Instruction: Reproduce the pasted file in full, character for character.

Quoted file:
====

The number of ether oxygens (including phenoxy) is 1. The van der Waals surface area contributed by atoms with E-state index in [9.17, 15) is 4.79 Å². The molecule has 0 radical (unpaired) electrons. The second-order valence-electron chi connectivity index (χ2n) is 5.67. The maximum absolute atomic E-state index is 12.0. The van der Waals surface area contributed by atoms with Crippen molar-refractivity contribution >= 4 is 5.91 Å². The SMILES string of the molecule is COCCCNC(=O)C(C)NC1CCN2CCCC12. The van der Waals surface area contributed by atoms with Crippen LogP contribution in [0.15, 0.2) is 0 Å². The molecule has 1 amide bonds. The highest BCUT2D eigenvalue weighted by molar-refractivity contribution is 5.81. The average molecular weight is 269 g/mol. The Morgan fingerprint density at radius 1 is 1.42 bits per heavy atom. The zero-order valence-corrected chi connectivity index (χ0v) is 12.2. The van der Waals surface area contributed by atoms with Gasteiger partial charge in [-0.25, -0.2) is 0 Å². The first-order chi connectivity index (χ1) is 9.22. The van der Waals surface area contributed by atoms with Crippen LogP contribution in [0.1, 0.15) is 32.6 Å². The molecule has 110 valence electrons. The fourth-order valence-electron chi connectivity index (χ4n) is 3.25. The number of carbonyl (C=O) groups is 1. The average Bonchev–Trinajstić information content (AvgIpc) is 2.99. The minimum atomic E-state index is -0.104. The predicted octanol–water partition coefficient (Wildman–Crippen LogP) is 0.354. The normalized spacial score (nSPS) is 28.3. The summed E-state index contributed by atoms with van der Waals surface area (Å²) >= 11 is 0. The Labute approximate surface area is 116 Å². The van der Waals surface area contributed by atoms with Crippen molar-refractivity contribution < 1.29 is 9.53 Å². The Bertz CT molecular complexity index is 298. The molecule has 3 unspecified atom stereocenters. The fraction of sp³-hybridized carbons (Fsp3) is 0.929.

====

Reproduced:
The number of ether oxygens (including phenoxy) is 1. The van der Waals surface area contributed by atoms with E-state index in [9.17, 15) is 4.79 Å². The molecule has 0 radical (unpaired) electrons. The second-order valence-electron chi connectivity index (χ2n) is 5.67. The maximum absolute atomic E-state index is 12.0. The van der Waals surface area contributed by atoms with Crippen molar-refractivity contribution >= 4 is 5.91 Å². The SMILES string of the molecule is COCCCNC(=O)C(C)NC1CCN2CCCC12. The van der Waals surface area contributed by atoms with Crippen LogP contribution in [0.15, 0.2) is 0 Å². The molecule has 1 amide bonds. The highest BCUT2D eigenvalue weighted by molar-refractivity contribution is 5.81. The average molecular weight is 269 g/mol. The Morgan fingerprint density at radius 1 is 1.42 bits per heavy atom. The zero-order valence-corrected chi connectivity index (χ0v) is 12.2. The van der Waals surface area contributed by atoms with Gasteiger partial charge in [-0.25, -0.2) is 0 Å². The first-order chi connectivity index (χ1) is 9.22. The van der Waals surface area contributed by atoms with Crippen LogP contribution in [0.1, 0.15) is 32.6 Å². The molecule has 110 valence electrons. The fourth-order valence-electron chi connectivity index (χ4n) is 3.25. The number of carbonyl (C=O) groups is 1. The average Bonchev–Trinajstić information content (AvgIpc) is 2.99. The minimum atomic E-state index is -0.104. The predicted octanol–water partition coefficient (Wildman–Crippen LogP) is 0.354. The normalized spacial score (nSPS) is 28.3. The summed E-state index contributed by atoms with van der Waals surface area (Å²) >= 11 is 0. The Labute approximate surface area is 116 Å². The van der Waals surface area contributed by atoms with Crippen molar-refractivity contribution < 1.29 is 9.53 Å². The Bertz CT molecular complexity index is 298. The molecule has 3 unspecified atom stereocenters. The fraction of sp³-hybridized carbons (Fsp3) is 0.929.